Warhol became a very famous name amid a small group of artists associated with a style known as Pop. Robbins, not all that famous, created a craze for a do-it-yourself art experience that affected tens of millions of homes, and introduced art into the lives of throngs of kids. In a way, Robbins’ departure enables us to understand more fully the significance of Warhol’s gesture: Warhol did iconicize a social phenomenon that was unprecedented, and that was invented by Dan Robbins: enabling anybody, skills or no skills, to become an artist. Fifteen minutes of fame. Fifteen minutes of art. Why not?
Robbins’ kits were designed for amateurs, who wanted to create attractive-looking paintings, while Warhol’s “Do It Yourself (Sailboat)” has sometimes been read as a critique of Abstract Expressionism, whose ethos was predicated on the creation by a sophisticated artist of a unique work, the emanation of a singular and powerful soul.
What, then, accounts for the paradox that paint-by-numbers kits are not part of the art world, while “Do It Yourself (Sailboat)” is a much valued painting? Our answer is that there is no real reason for this distinction. In fact, wouldn’t it be an interesting exercise for the Warhol Museum to launch a competition and select a group of five to ten of the most striking paint-by-number paintings executed from the model selected and depicted by Warhol?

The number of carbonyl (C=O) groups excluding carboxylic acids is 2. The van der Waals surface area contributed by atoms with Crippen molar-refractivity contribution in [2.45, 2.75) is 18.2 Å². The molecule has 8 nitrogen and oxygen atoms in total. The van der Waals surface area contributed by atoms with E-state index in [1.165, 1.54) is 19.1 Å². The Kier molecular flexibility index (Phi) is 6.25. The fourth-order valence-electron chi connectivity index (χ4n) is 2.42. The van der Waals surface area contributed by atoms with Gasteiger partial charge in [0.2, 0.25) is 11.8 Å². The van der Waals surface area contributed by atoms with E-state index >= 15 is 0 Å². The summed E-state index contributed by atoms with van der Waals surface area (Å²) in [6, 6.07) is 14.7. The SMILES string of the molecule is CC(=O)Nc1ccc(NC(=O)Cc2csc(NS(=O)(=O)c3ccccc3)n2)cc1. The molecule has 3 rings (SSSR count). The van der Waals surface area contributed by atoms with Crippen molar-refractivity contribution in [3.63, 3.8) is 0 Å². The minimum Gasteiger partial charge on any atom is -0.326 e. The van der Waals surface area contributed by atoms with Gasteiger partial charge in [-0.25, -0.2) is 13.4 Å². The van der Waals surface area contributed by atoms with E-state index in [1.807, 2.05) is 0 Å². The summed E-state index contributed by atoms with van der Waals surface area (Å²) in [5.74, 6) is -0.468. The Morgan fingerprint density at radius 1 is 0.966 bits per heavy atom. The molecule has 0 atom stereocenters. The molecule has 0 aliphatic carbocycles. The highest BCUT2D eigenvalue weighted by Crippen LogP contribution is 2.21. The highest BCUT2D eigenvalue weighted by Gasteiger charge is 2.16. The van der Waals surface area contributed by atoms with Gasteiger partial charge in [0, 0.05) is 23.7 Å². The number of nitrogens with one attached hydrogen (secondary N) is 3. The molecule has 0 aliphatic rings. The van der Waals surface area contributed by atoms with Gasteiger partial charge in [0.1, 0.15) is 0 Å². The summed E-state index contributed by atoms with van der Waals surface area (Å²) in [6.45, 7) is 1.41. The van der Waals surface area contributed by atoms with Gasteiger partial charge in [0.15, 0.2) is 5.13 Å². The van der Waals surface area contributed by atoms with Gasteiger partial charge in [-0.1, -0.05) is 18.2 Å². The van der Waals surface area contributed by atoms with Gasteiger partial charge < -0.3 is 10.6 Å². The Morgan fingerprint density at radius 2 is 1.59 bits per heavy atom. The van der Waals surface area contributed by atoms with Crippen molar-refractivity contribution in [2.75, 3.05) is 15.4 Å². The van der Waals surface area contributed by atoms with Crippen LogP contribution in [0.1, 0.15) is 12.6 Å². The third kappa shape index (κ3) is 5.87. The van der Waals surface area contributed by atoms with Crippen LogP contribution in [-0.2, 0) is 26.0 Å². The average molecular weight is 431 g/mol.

In two recent books, Wild Art (2013) and Aesthetics of the Margins/ The Margins of Aesthetics: Wild Art Explained (2018), we have traced the distinction between what we dub “wild art” — art from outside the art world — and art world art. Wild art stands to art world art as wild plants to domesticated plants. Rollins himself was modest about his achievement. “I never claim that painting by number is art,” he wrote in his book, Whatever Happened to Paint-By-Numbers? (1998), quoted in The New York Times obituary. “But it is the experience of art, and it brings that experience to the individual who would normally not pick up a brush, not dip it in paint. That’s what it does.” Who could possibly deny this modest, though meaningful, claim?
But we also understand it in a more ambitious way: art world artists achieve success by bringing new sorts of artifacts into the art world. Robbins, however, proves that any art world artwork can be taken out of the art world by turning it into a paint-by-numbers kit.
(His achievement deserves comparison with that of his two peers who also have died recently: Thomas Kinkade created a large, very popular body of original works, cityscapes and landscapes; LeRoy Neiman painted sports heroes and public figures. Both artists belong to the phenomenon we began to map out as “wild art” — they created important bodies of works that were not accepted in the art world.)
In the end, Robbins did something quite remarkable and radical: he demonstrated that it is not necessary for any given artist to create something unique or deeply original in order to be an artist. Thus, Robbins may legitimately be compared to Marcel Duchamp, whose readymades demonstrated that, within the art world itself, an artist no longer needed to create anything in order to make art.
Will Robbins’ departure signal his renewed importance within the art world itself? It will be very interesting to see what happens.